testing of automated cars on their roads. It doesn't follow that
people with sight loss will automatically be granted a licence,

Huddy is concerned about insurance and liability.

"If someone is involved in an accident, a human being could run in
front of the car, or a load could fall off a lorry, and the technology
probably would not save you from being in a collision," he says.

What would a world of driverless cars be like? Safer roads, say some.

In the US alone, driver error - weaving out of the lane, drink driving
and distracted driving, for example - is a factor in at least 60% of
fatal crashes.

"Your automated car isn't sitting around getting distracted," says
Danny Sullivan, who has taken a two-minute ride in Google's car on a
closed course.

"It's not looking down to change the radio and looking up and noticing
all the cars have stopped. When the car is on self-driving mode, it
doesn't speed, it doesn't cut you off, it doesn't tailgate."

It evokes nightmare scenarios of people who can't see, sitting in a
metal box oblivious to the fact that a truck may be bearing down on
them, or wondering what that soggy sounding chassis-shaking bump may
have been.

Google's automated cars have already travelled 300,000 miles and
caused no accidents. This is said to be safer than the average driver.

Ingmar Posner, an engineer at the mobile robotics group at the
University of Oxford, is part of an engineering team working on a car
that will be able to take the strain off the driver with partial

"Imagine one day on the M25 you're trying to go from A to B. A light
will come on your dashboard and say, 'I know exactly where I am, we've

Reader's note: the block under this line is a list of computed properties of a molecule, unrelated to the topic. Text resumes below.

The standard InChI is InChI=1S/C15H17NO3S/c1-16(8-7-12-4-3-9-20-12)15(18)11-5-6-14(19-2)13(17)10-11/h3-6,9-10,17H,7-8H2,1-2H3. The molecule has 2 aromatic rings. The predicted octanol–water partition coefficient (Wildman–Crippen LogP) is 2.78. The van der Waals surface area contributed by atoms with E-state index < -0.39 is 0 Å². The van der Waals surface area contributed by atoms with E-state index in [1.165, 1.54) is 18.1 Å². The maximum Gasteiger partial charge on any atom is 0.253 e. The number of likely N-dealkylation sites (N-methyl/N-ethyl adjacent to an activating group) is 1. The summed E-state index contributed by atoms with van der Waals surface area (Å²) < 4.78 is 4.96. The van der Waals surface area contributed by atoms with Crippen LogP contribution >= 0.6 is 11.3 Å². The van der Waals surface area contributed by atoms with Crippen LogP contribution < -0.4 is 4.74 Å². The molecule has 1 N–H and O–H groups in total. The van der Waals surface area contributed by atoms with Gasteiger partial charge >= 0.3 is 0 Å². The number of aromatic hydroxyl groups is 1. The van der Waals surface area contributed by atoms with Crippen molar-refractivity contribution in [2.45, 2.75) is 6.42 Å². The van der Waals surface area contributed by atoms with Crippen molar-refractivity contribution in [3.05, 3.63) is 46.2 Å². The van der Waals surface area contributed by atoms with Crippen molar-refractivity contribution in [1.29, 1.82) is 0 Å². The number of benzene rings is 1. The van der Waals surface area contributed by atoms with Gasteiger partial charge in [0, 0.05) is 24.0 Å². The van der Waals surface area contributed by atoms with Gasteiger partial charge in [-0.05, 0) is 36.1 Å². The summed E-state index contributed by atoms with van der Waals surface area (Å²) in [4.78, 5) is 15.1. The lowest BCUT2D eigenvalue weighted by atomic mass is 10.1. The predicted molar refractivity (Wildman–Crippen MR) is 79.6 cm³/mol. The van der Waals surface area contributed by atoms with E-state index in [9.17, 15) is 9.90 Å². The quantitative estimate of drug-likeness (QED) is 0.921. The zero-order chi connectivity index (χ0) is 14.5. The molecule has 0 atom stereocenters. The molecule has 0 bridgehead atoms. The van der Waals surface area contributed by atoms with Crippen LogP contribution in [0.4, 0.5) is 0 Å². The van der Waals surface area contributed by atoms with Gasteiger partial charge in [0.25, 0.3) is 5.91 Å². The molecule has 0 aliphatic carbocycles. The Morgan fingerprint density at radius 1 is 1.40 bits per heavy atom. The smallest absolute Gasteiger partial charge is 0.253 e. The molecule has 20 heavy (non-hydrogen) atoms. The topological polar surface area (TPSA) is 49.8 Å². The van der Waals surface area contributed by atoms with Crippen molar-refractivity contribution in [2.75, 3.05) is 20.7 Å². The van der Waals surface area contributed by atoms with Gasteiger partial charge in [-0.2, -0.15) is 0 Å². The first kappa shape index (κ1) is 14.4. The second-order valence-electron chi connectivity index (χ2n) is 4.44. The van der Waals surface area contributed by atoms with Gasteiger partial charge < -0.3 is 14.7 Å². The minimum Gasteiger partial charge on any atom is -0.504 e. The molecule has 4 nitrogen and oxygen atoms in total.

driven this stretch of road loads of times. If you like, I can take
over for the next 500m.'"

Cars that can do smaller functions, such as control a car in traffic
jams, keep you inside lane markings or auto-park, are already on the
road or about to come to market courtesy of Toyota, Mercedes, BMW and

Posner believes his car could affordably reach the showrooms in 10 or
15 years, but that a fully blind person still wouldn't be able to
drive it. He believes partially automated cars like his will help to
make it possible for some impairments to be eliminated as barriers to

"The thing I'm envisioning is that visual aids in your field of vision
could highlight the lane markings for people who find night driving
difficult," he says. "You also get pedestrian detection in cars these
days so the edges [of disability and ability] will start to get

Lots of people will need convincing that someone with no sight should
be allowed to pilot a road vehicle independently. Mahan thinks a
gradual creep of automated features will lay the foundations for blind
drivers to become acceptable.

"What will happen is they will not get comfortable with blind people
driving, they will get comfortable with the capabilities of
self-driving cars that sighted people will be using."

He points out that, even if it does occur, cars still won't be the
answer to all his way-finding challenges.

"There will still be a difficulty getting out of the car and finding
your way to a front door of where you're headed, once it has parked
itself," he says.

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Julie McG
National Association of Guide dog Users board member,  National
Federation of the Blind performing arts division secretary,
Missouri Association of Guide dog Users President,
and Guiding Eyes for the Blind graduate 2008
"For God so loved the world that he gave his only Son, so that
everyone who believes in him may not perish but may have eternal
John 3:16